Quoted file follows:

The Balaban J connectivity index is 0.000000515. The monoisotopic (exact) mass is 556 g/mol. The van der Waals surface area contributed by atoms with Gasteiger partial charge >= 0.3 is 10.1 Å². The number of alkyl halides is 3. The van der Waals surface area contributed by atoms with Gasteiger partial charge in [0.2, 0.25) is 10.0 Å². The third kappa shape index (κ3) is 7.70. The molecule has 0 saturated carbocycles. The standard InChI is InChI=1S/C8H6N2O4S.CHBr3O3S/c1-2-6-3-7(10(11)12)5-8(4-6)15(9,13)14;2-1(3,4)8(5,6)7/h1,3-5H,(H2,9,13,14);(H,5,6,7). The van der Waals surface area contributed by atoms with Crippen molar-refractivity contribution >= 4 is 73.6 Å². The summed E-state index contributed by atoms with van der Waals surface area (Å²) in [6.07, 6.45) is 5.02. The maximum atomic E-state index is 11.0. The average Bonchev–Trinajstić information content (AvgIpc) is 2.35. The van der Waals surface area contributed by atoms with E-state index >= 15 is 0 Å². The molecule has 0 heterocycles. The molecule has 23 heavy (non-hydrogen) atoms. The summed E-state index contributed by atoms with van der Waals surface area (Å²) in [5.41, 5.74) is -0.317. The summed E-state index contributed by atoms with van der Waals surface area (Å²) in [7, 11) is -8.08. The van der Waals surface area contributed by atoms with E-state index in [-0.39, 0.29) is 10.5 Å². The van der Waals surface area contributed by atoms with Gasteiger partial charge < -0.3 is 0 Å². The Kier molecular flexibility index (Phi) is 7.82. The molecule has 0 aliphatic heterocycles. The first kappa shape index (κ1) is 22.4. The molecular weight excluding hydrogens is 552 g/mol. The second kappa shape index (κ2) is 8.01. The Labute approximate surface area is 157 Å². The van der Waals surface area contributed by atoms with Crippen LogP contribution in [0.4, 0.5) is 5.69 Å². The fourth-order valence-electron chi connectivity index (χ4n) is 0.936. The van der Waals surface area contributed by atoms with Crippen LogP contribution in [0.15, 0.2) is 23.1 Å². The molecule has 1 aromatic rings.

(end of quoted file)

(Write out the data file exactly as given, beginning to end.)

The Balaban J connectivity index is 0.000000515. The monoisotopic (exact) mass is 556 g/mol. The van der Waals surface area contributed by atoms with Gasteiger partial charge >= 0.3 is 10.1 Å². The number of alkyl halides is 3. The van der Waals surface area contributed by atoms with Gasteiger partial charge in [0.2, 0.25) is 10.0 Å². The third kappa shape index (κ3) is 7.70. The molecule has 0 saturated carbocycles. The standard InChI is InChI=1S/C8H6N2O4S.CHBr3O3S/c1-2-6-3-7(10(11)12)5-8(4-6)15(9,13)14;2-1(3,4)8(5,6)7/h1,3-5H,(H2,9,13,14);(H,5,6,7). The van der Waals surface area contributed by atoms with Crippen molar-refractivity contribution >= 4 is 73.6 Å². The summed E-state index contributed by atoms with van der Waals surface area (Å²) in [6.07, 6.45) is 5.02. The maximum atomic E-state index is 11.0. The average Bonchev–Trinajstić information content (AvgIpc) is 2.35. The van der Waals surface area contributed by atoms with E-state index >= 15 is 0 Å². The molecule has 0 heterocycles. The molecule has 23 heavy (non-hydrogen) atoms. The summed E-state index contributed by atoms with van der Waals surface area (Å²) in [5.41, 5.74) is -0.317. The summed E-state index contributed by atoms with van der Waals surface area (Å²) in [7, 11) is -8.08. The van der Waals surface area contributed by atoms with E-state index in [-0.39, 0.29) is 10.5 Å². The van der Waals surface area contributed by atoms with Gasteiger partial charge < -0.3 is 0 Å². The Kier molecular flexibility index (Phi) is 7.82. The molecule has 0 aliphatic heterocycles. The first kappa shape index (κ1) is 22.4. The molecular weight excluding hydrogens is 552 g/mol. The second kappa shape index (κ2) is 8.01. The Labute approximate surface area is 157 Å². The van der Waals surface area contributed by atoms with Crippen LogP contribution in [0.4, 0.5) is 5.69 Å². The fourth-order valence-electron chi connectivity index (χ4n) is 0.936. The van der Waals surface area contributed by atoms with Crippen LogP contribution in [0.15, 0.2) is 23.1 Å². The molecule has 1 aromatic rings.